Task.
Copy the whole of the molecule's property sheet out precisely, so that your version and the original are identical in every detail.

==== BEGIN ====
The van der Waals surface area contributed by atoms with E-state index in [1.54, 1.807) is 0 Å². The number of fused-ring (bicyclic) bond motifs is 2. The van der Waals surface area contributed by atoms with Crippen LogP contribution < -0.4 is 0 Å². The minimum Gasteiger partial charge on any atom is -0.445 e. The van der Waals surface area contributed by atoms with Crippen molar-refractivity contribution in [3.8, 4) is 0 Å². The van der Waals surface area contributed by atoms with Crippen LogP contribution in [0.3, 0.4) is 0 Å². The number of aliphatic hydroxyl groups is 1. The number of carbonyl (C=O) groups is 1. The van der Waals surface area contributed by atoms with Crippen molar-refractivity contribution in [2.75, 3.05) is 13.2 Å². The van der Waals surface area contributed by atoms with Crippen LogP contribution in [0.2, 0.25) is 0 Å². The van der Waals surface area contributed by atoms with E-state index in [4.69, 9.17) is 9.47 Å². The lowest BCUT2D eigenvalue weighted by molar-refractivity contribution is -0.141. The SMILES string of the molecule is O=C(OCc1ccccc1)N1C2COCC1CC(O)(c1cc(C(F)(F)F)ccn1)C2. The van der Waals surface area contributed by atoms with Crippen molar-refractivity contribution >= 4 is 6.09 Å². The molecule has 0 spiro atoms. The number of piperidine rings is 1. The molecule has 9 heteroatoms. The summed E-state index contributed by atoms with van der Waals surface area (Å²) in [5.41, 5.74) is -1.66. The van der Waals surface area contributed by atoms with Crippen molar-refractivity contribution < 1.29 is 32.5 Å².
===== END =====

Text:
The van der Waals surface area contributed by atoms with E-state index in [1.54, 1.807) is 0 Å². The number of fused-ring (bicyclic) bond motifs is 2. The van der Waals surface area contributed by atoms with Crippen LogP contribution < -0.4 is 0 Å². The minimum Gasteiger partial charge on any atom is -0.445 e. The van der Waals surface area contributed by atoms with Crippen molar-refractivity contribution in [3.8, 4) is 0 Å². The van der Waals surface area contributed by atoms with Crippen LogP contribution in [0.3, 0.4) is 0 Å². The number of aliphatic hydroxyl groups is 1. The number of carbonyl (C=O) groups is 1. The van der Waals surface area contributed by atoms with Crippen molar-refractivity contribution in [2.75, 3.05) is 13.2 Å². The van der Waals surface area contributed by atoms with Crippen LogP contribution in [0.2, 0.25) is 0 Å². The van der Waals surface area contributed by atoms with E-state index in [4.69, 9.17) is 9.47 Å². The lowest BCUT2D eigenvalue weighted by molar-refractivity contribution is -0.141. The SMILES string of the molecule is O=C(OCc1ccccc1)N1C2COCC1CC(O)(c1cc(C(F)(F)F)ccn1)C2. The van der Waals surface area contributed by atoms with Crippen molar-refractivity contribution >= 4 is 6.09 Å². The molecule has 0 spiro atoms. The number of piperidine rings is 1. The molecule has 9 heteroatoms. The summed E-state index contributed by atoms with van der Waals surface area (Å²) in [5.41, 5.74) is -1.66. The van der Waals surface area contributed by atoms with Crippen molar-refractivity contribution < 1.29 is 32.5 Å².